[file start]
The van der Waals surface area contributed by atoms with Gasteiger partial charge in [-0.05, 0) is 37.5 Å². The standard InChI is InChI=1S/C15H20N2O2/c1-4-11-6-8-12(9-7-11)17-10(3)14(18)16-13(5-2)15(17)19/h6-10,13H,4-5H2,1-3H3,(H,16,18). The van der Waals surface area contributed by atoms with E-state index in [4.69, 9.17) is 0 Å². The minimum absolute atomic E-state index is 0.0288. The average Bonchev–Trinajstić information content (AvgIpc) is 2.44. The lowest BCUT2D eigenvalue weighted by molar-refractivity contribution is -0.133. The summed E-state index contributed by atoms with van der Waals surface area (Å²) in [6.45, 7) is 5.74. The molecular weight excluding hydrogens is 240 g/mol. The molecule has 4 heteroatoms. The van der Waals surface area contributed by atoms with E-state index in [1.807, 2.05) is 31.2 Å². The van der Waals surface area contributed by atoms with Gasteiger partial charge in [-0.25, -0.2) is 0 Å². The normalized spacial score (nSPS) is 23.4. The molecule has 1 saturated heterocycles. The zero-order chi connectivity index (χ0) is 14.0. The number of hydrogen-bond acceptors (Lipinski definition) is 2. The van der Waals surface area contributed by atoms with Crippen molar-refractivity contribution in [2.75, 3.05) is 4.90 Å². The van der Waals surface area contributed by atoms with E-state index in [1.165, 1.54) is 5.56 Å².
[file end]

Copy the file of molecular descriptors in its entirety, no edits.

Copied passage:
The van der Waals surface area contributed by atoms with Gasteiger partial charge in [-0.05, 0) is 37.5 Å². The standard InChI is InChI=1S/C15H20N2O2/c1-4-11-6-8-12(9-7-11)17-10(3)14(18)16-13(5-2)15(17)19/h6-10,13H,4-5H2,1-3H3,(H,16,18). The van der Waals surface area contributed by atoms with E-state index in [4.69, 9.17) is 0 Å². The minimum absolute atomic E-state index is 0.0288. The average Bonchev–Trinajstić information content (AvgIpc) is 2.44. The lowest BCUT2D eigenvalue weighted by molar-refractivity contribution is -0.133. The summed E-state index contributed by atoms with van der Waals surface area (Å²) in [6.45, 7) is 5.74. The molecular weight excluding hydrogens is 240 g/mol. The molecule has 4 heteroatoms. The van der Waals surface area contributed by atoms with E-state index in [1.807, 2.05) is 31.2 Å². The van der Waals surface area contributed by atoms with Gasteiger partial charge in [-0.25, -0.2) is 0 Å². The normalized spacial score (nSPS) is 23.4. The molecule has 1 saturated heterocycles. The zero-order chi connectivity index (χ0) is 14.0. The number of hydrogen-bond acceptors (Lipinski definition) is 2. The van der Waals surface area contributed by atoms with Crippen molar-refractivity contribution in [2.75, 3.05) is 4.90 Å². The van der Waals surface area contributed by atoms with E-state index in [1.165, 1.54) is 5.56 Å².